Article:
Water availability and use has been a thorny issue with Bagamoyo’s Ruvu River supplying Dar es Salaam while Bagamoyo is not water sufficient.
Unplanned metropolitan settlement has seen an increase in the number of informal dwellings and poor urban services.
The issue of ditching and deserting old historical buildings and monuments is a key challenge. The general trend appears to be that of ditching the central region which was the most vivacious in times gone by. Ignoring such monuments will eventually diminish them.
A good number of facilities in Bagamoyo have not had any environmental impact assessment done on them. Such assessments need to be done especially along beaches to keep at bay any negative impacts.
Many quarters have argued that the region has not fully utilized its potential. Could it have done so then it could be above where it is at present in terms of development. The town is close to Dar es Salaam, the capital city, has good quality all weather roads, adequate water is available from Ruvu and Wami Rivers, and the various tourist attractions in the area.
Salt mining in Bagamoyo faces the obstacle of cheap imported salt (Linden & Lundin, 1996, p. 166). This has led to some enterprises completely closing their businesses after stocking up salt which cannot be bought. Several enterprises have at most times lacked storage space for their product.
Bagamoyo falls in the East African coastal climate zone. This area lies close to the equator and thus experiences no weather extremities like temperate regions of the globe. The temperatures are majorly balanced out throughout the year and they range between twenty five to thirty two degrees Celsius. The region’s proximity to a large water body means that the high temperatures are accompanied with equally elevated humidity levels.
The area experiences two seasons of rainfall annually, the long rains that come about from late March to mid May and the short rains towards the end of the year between October and December (Mshigeni, 1992, p. 173). These rains are mainly convectional and come about in the afternoons.
Winds that sweep the area are always warm and are mainly sea and land breezes. Sea breezes occur during the day while land breezes take place at night. This means that those out to enjoy these breezes are able to do so at whatever time of the day.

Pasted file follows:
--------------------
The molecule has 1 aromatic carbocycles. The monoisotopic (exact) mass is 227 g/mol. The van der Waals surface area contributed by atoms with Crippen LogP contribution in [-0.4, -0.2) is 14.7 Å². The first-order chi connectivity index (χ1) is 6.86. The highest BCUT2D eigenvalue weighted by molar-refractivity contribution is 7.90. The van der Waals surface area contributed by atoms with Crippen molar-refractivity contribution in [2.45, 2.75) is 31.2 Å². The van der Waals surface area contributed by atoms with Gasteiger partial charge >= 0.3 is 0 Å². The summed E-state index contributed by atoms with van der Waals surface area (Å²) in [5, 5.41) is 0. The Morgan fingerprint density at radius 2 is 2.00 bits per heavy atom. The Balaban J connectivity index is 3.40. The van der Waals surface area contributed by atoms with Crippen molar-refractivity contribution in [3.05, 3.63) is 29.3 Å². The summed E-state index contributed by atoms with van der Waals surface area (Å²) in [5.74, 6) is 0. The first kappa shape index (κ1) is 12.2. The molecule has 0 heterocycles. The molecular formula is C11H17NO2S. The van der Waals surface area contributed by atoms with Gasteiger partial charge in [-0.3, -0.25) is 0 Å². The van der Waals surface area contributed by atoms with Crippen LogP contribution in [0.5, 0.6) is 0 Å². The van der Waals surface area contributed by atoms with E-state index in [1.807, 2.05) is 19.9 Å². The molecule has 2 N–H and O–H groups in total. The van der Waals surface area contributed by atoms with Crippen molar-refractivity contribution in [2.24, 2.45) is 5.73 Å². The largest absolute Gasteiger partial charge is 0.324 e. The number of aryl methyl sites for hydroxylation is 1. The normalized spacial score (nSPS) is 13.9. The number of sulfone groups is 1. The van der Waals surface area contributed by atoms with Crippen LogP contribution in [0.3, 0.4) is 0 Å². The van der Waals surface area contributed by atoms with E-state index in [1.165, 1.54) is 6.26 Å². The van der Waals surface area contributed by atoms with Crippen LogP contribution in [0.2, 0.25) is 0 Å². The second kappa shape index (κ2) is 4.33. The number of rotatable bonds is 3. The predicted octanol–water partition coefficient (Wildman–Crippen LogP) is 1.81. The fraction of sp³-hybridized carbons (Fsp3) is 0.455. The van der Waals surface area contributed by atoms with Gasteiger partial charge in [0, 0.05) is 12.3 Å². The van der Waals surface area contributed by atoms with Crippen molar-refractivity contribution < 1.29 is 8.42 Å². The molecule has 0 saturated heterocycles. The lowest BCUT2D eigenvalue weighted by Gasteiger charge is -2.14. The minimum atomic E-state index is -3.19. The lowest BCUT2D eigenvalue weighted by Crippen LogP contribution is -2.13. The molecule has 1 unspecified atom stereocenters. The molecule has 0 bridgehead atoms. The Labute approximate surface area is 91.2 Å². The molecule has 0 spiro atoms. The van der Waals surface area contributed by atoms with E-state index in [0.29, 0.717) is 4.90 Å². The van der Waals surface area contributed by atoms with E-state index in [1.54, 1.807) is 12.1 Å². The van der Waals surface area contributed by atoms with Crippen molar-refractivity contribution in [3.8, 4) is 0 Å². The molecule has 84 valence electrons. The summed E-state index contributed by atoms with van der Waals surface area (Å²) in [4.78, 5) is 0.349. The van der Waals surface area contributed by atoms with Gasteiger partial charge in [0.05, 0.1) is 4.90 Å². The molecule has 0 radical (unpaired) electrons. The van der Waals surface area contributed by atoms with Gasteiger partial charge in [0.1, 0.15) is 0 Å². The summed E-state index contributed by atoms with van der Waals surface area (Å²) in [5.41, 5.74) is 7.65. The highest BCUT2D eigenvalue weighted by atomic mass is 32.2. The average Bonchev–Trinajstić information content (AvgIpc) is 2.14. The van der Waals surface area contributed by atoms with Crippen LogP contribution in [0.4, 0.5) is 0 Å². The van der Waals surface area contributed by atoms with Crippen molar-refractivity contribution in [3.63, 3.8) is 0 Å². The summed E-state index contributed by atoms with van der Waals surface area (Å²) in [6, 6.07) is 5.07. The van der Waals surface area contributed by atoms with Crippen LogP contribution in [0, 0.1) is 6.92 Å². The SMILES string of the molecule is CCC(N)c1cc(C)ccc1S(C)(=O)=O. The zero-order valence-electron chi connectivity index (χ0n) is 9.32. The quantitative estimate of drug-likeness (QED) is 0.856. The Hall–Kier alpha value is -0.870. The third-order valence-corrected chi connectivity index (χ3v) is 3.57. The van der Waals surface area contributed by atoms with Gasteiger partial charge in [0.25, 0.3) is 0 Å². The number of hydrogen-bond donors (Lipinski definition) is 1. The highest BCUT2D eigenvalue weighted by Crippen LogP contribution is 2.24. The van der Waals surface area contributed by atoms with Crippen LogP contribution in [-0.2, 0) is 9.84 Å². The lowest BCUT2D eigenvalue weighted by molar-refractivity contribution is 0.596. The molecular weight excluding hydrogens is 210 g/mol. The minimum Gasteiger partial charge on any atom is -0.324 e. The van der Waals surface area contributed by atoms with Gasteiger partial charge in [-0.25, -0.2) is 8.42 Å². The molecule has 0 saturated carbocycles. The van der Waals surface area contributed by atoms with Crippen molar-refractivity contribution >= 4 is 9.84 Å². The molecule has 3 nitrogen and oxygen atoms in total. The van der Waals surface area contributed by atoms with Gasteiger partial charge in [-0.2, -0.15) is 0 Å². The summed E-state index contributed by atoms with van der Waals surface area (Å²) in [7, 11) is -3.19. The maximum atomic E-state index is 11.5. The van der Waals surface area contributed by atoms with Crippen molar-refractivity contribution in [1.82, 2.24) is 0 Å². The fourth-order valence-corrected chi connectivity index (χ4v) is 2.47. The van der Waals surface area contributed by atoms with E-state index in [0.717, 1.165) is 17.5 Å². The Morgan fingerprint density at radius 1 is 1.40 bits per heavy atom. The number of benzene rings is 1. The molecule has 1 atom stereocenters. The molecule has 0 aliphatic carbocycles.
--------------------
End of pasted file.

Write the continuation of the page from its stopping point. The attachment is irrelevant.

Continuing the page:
The configuration of Bagamoyo’s landscape and surface and the relations among its man-made and natural features is like that of the rest of the East African coast also. The land is almost flat with sand and one only gets to notice that he or she is rising above the sea level the further he or she gets from the coastline. Some regions at sea are covered with mangrove vegetation.
Two major rivers go through the region and these are Ruvu and Wami Rivers. They drain out at sea forming deltas which are fertile fishing grounds for the local communities. These two rivers form the source of fresh water since the adjacent ocean waters are saline.
Other than vegetation, there exists a wide range of marine organisms and some of them have turned out to be economically valuable as mentioned earlier. These organisms include prawns, crabs, and catfish, among others (Mshigeni, 1992, p. 174). These creatures mainly concentrate in areas under mangrove cover where they have shelter and can easily feed and reproduce. For that reason, messing up with such vegetation will greatly reduce their numbers or eliminate them altogether.
Much of the fishing in Bagamoyo takes place with minimal knowledge concerning the position of a majority of commercially exploited species like prawns. The progress of fisheries devoid of this understanding is treacherous if the ecological unit is to be maintained (Subramaniam, 1980, p. 172). A study needs to be conducted to establish the biology, ecology and populace dynamics of the variety of species and the socioeconomic facets that affect their harvest.
Linden, Onesmus. & Lundin, Charles. 1996. Integrated Coastal Zone Management in Tanzania. Proceedings of the National Workshop, 8–12 May 1995, Zanzibar: The World Bank and Sida-SAREC, Stockholm. 166pp.
Mshigeni, Kennedy. 1992. Seaweed resources in Tanzania: A survey of potential sources for industrial phycocolloids and for other uses, pp. 131–174. In: Hoppe, H.A. and Levring T. (eds). Marine Algae in Pharmaceutical Science (Vol. 2). Berlin: Walter de Gruyter and Co.
Subramaniam, Stanley. 1980. Studies on penaeid prawns with special reference to the nursery environment: PhD thesis, University of Dar es Salaam. 171pp.